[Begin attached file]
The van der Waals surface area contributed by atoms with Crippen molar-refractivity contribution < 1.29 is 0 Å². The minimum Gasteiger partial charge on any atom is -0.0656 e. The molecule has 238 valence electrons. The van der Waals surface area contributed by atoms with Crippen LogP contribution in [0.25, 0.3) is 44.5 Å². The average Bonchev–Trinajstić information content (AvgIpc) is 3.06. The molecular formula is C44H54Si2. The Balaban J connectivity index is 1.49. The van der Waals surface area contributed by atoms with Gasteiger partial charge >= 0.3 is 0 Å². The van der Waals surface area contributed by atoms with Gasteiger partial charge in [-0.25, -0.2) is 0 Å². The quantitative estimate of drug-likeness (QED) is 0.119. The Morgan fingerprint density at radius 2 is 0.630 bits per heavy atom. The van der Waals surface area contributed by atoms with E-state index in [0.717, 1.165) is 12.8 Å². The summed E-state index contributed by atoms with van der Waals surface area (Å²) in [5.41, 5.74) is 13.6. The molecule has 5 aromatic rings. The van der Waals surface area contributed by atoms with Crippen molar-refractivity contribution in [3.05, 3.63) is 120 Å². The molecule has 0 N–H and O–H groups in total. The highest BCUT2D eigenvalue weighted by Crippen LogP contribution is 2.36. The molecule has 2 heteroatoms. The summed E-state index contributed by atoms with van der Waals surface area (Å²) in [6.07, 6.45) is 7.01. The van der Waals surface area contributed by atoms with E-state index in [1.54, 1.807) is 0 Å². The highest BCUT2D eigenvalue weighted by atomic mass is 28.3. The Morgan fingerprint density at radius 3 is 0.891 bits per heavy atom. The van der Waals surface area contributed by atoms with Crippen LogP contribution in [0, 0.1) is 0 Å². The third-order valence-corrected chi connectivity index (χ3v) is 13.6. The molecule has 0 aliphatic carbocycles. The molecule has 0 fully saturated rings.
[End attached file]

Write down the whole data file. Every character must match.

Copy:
The van der Waals surface area contributed by atoms with Crippen molar-refractivity contribution < 1.29 is 0 Å². The minimum Gasteiger partial charge on any atom is -0.0656 e. The molecule has 238 valence electrons. The van der Waals surface area contributed by atoms with Crippen LogP contribution in [0.25, 0.3) is 44.5 Å². The average Bonchev–Trinajstić information content (AvgIpc) is 3.06. The molecular formula is C44H54Si2. The Balaban J connectivity index is 1.49. The van der Waals surface area contributed by atoms with Gasteiger partial charge >= 0.3 is 0 Å². The van der Waals surface area contributed by atoms with Gasteiger partial charge in [-0.25, -0.2) is 0 Å². The quantitative estimate of drug-likeness (QED) is 0.119. The Morgan fingerprint density at radius 2 is 0.630 bits per heavy atom. The van der Waals surface area contributed by atoms with E-state index in [0.717, 1.165) is 12.8 Å². The summed E-state index contributed by atoms with van der Waals surface area (Å²) in [5.41, 5.74) is 13.6. The molecule has 5 aromatic rings. The van der Waals surface area contributed by atoms with Crippen molar-refractivity contribution in [3.05, 3.63) is 120 Å². The molecule has 0 N–H and O–H groups in total. The highest BCUT2D eigenvalue weighted by Crippen LogP contribution is 2.36. The molecule has 2 heteroatoms. The summed E-state index contributed by atoms with van der Waals surface area (Å²) in [6.07, 6.45) is 7.01. The van der Waals surface area contributed by atoms with E-state index in [1.54, 1.807) is 0 Å². The highest BCUT2D eigenvalue weighted by atomic mass is 28.3. The Morgan fingerprint density at radius 3 is 0.891 bits per heavy atom. The van der Waals surface area contributed by atoms with Crippen LogP contribution in [0, 0.1) is 0 Å². The third-order valence-corrected chi connectivity index (χ3v) is 13.6. The molecule has 0 aliphatic carbocycles. The molecule has 0 fully saturated rings.